But mostly, they turned out for the goody bags.
The gifts, packed with McCormick products, are the big draw to the company's annual meeting. McCormick has handed them out to all comers for more than two decades.
"We always come for the bag," said Joyce Friedman of Pikesville, who figures she's been to about 20 of the events with her husband. "But we enjoy the meeting."
The size of the gathering — large for a shareholder meeting, but typical of McCormick's — stunned some first-timers. Charles Coleman, 87, lost track of his wife in the crush before the meeting began and stood by the doors afterward, red goody bag in hand, in hopes of catching sight of her.
"I didn't expect a crowd like this," said Coleman, a retired American Can Co. employee from Baltimore County. "It's certainly something."
CEO Alan D. Wilson kicked off the meeting by telling McCormick shareholders what they probably knew already: The stock is hovering near its recently set record high.
"On the date of last year's meeting, McCormick's stock closed at $54.24," he said. "Yesterday, the stock closed at $72.62."
He drew laughter when he noted that Apple shareholders aren't feeling quite so good. (The tech firm's stock is down about 30 percent over the same period.)
McCormick, based in Sparks with 9,500 employees worldwide, is working to expand its reach in both a geographic and product sense. Wilson's presentation underscored that.
He showed company ads that aired last year in Australia, France, Poland, India and the United Kingdom, along with several in the U.S. He talked about steak sauces, rice-and-spice mixes and the company's August deal to acquire a Chinese maker of bouillon. And he said McCormick expects emerging markets will account for a fifth of its sales by 2015.
McCormick's net income rose 9 percent in its 2012 fiscal year, which ended Nov. 30. The company produced the same growth rate with sales, which topped $4 billion — double what they were just a decade ago, Wilson noted. About half the sales growth last year came from recent acquisitions.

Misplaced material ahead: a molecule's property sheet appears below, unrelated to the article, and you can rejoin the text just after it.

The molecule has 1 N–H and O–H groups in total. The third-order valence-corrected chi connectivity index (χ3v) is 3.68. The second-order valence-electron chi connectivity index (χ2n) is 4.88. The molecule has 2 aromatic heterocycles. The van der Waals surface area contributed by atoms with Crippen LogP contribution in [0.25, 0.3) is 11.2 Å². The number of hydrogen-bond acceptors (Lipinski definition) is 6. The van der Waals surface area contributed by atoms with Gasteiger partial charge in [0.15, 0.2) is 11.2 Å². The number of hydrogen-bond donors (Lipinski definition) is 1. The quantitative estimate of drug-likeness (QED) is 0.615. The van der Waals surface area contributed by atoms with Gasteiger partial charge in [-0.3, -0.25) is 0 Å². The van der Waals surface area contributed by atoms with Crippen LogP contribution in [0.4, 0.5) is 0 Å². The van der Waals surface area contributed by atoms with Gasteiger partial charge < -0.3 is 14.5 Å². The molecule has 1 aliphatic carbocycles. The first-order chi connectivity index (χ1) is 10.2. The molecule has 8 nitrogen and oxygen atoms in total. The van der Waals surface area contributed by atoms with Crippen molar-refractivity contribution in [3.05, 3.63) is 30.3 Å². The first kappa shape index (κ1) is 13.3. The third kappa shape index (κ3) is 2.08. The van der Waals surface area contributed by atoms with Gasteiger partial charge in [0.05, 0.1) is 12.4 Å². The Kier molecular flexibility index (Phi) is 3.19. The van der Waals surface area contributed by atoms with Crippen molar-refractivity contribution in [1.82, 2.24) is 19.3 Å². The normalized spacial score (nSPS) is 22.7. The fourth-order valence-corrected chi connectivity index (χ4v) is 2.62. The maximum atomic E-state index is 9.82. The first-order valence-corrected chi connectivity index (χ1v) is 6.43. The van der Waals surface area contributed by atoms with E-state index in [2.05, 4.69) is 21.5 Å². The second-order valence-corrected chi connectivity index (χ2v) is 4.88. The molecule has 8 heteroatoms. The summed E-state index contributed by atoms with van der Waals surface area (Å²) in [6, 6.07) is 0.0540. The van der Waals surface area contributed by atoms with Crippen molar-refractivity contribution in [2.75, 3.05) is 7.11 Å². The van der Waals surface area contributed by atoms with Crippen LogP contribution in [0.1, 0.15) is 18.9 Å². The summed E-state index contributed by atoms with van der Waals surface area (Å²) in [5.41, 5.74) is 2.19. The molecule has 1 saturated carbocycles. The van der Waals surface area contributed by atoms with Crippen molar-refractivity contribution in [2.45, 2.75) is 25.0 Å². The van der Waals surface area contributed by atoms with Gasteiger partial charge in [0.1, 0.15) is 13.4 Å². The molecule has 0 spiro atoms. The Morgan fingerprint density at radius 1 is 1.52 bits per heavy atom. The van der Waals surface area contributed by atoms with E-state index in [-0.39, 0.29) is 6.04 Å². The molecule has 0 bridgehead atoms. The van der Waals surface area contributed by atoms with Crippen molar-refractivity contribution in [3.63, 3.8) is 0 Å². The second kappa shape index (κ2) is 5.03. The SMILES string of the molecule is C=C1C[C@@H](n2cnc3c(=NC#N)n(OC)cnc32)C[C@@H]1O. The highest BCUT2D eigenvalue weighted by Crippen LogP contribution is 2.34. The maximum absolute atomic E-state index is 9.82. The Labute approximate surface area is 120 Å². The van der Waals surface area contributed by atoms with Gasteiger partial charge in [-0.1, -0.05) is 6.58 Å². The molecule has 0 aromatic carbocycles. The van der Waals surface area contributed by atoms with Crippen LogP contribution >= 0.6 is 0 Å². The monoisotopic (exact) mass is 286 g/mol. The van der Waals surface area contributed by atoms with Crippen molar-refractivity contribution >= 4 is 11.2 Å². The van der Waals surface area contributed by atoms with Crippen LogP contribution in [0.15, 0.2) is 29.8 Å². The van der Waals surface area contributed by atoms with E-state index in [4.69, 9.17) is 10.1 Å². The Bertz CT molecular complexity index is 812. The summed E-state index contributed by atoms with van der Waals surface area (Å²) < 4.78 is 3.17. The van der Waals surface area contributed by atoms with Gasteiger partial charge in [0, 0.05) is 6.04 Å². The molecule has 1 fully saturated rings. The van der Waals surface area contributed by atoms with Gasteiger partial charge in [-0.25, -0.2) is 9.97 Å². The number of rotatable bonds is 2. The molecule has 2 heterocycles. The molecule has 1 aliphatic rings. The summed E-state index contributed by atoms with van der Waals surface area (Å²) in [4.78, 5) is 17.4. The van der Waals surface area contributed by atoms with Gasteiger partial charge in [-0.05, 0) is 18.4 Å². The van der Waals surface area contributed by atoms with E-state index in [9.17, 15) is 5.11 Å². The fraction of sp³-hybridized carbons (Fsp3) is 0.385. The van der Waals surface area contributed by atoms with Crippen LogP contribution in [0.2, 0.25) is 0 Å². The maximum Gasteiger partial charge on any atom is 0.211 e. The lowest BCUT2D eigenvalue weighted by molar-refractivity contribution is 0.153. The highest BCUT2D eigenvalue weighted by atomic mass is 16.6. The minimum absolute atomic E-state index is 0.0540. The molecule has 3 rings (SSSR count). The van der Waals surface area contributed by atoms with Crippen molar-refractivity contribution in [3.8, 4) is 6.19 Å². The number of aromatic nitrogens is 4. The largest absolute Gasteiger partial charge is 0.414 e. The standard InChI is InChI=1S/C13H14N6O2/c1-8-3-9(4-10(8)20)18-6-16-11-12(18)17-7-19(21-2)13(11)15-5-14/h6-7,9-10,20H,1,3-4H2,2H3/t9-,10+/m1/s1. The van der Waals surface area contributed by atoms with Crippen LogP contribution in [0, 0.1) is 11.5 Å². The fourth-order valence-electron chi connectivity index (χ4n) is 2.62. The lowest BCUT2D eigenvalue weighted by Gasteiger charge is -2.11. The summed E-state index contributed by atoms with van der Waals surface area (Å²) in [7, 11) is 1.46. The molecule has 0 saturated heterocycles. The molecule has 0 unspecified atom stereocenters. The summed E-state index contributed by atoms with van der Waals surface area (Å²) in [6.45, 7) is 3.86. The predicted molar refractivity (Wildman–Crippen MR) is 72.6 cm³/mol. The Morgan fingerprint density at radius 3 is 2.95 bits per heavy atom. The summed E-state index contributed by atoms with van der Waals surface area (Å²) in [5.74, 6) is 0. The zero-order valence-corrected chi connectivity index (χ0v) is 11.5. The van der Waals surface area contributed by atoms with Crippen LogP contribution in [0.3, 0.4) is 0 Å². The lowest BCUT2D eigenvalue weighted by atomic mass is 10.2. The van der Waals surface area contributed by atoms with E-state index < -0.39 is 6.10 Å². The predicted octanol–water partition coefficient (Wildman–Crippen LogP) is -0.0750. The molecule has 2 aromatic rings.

McCormick expects slower expansion this year, with sales increasing 3 percent to 5 percent. But that doesn't account for any gains through acquisitions — including its Chinese deal, which should close mid-year.
Wilson drew a handful of questions from shareholders:
Any plans for a stock split, or to combine the stock into one class? (Answers: Not yet, and no.)
How are you dealing with falling rice supplies in the U.S.? ("We're not having any trouble sourcing rice at this point, and we've learned how to deal with commodity volatility.")
Why don't you make hickory-flavored salt anymore? (McCormick's strategy is to replace products that aren't selling as well with newer ones, Wilson said. He suggested an applewood rub as a substitute.)
And one slightly more embarrassing question: What's the ratio between your salary and the company's average salary?
"That's actually a calculation that we have not done," said Wilson, whose $1 million salary last year was part of a compensation package valued at $9.5 million. "It's a pretty complicated calculation because we have employees all over the world in different markets. … Our compensation philosophy is to pay competitive wages at every level in whatever market that we work in."
Then came the goody bags, each with paella rice mix, steak sauce, sweet-and-smoky hibachi seasoning, a Mexican blend and several other products. Most were new last year.
Dottie Willard of Highlandtown, a Citigroup retiree, looked through her bag with interest.
"I'm not a good cook," she said, "but this will make me a better one."